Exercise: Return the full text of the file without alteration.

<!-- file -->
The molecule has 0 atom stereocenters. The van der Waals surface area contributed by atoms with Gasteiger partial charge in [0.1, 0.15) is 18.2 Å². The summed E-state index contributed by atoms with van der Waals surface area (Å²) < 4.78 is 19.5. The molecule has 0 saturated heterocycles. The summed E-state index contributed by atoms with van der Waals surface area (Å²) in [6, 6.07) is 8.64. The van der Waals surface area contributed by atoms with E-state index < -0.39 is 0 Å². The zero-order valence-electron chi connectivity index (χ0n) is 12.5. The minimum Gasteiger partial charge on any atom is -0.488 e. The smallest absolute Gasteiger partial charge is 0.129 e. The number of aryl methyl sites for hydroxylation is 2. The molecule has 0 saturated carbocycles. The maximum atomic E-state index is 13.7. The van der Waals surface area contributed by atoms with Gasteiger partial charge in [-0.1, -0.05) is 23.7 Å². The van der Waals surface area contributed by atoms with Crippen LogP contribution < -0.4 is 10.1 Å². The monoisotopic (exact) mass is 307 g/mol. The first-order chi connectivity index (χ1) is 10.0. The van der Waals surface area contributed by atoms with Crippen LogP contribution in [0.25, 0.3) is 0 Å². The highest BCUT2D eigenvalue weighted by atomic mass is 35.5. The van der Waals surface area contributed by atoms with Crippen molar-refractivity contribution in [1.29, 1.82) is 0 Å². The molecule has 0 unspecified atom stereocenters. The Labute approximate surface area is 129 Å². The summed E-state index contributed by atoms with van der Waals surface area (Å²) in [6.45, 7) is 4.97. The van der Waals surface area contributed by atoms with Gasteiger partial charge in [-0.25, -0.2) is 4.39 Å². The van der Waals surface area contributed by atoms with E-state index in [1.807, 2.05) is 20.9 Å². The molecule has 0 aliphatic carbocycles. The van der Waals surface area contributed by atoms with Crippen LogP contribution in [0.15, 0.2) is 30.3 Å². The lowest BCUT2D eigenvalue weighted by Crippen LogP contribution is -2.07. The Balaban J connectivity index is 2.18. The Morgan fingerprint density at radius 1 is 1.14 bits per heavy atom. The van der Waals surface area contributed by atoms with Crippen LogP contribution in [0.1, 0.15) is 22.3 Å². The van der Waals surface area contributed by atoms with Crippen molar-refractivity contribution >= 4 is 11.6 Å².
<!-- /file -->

The molecule has 0 atom stereocenters. The van der Waals surface area contributed by atoms with Gasteiger partial charge in [0.1, 0.15) is 18.2 Å². The summed E-state index contributed by atoms with van der Waals surface area (Å²) < 4.78 is 19.5. The molecule has 0 saturated heterocycles. The summed E-state index contributed by atoms with van der Waals surface area (Å²) in [6, 6.07) is 8.64. The van der Waals surface area contributed by atoms with E-state index < -0.39 is 0 Å². The zero-order valence-electron chi connectivity index (χ0n) is 12.5. The minimum Gasteiger partial charge on any atom is -0.488 e. The smallest absolute Gasteiger partial charge is 0.129 e. The number of aryl methyl sites for hydroxylation is 2. The molecule has 0 saturated carbocycles. The maximum atomic E-state index is 13.7. The van der Waals surface area contributed by atoms with Gasteiger partial charge in [-0.1, -0.05) is 23.7 Å². The van der Waals surface area contributed by atoms with Crippen LogP contribution < -0.4 is 10.1 Å². The monoisotopic (exact) mass is 307 g/mol. The first-order chi connectivity index (χ1) is 10.0. The van der Waals surface area contributed by atoms with Crippen LogP contribution in [0.25, 0.3) is 0 Å². The highest BCUT2D eigenvalue weighted by atomic mass is 35.5. The van der Waals surface area contributed by atoms with Crippen molar-refractivity contribution in [1.29, 1.82) is 0 Å². The molecule has 0 unspecified atom stereocenters. The Labute approximate surface area is 129 Å². The summed E-state index contributed by atoms with van der Waals surface area (Å²) in [6.45, 7) is 4.97. The van der Waals surface area contributed by atoms with Gasteiger partial charge in [-0.25, -0.2) is 4.39 Å². The van der Waals surface area contributed by atoms with E-state index in [1.807, 2.05) is 20.9 Å². The molecule has 0 aliphatic carbocycles. The van der Waals surface area contributed by atoms with Crippen LogP contribution in [0.15, 0.2) is 30.3 Å². The lowest BCUT2D eigenvalue weighted by Crippen LogP contribution is -2.07. The Balaban J connectivity index is 2.18. The Morgan fingerprint density at radius 1 is 1.14 bits per heavy atom. The van der Waals surface area contributed by atoms with Crippen LogP contribution in [0.1, 0.15) is 22.3 Å². The van der Waals surface area contributed by atoms with Crippen molar-refractivity contribution >= 4 is 11.6 Å².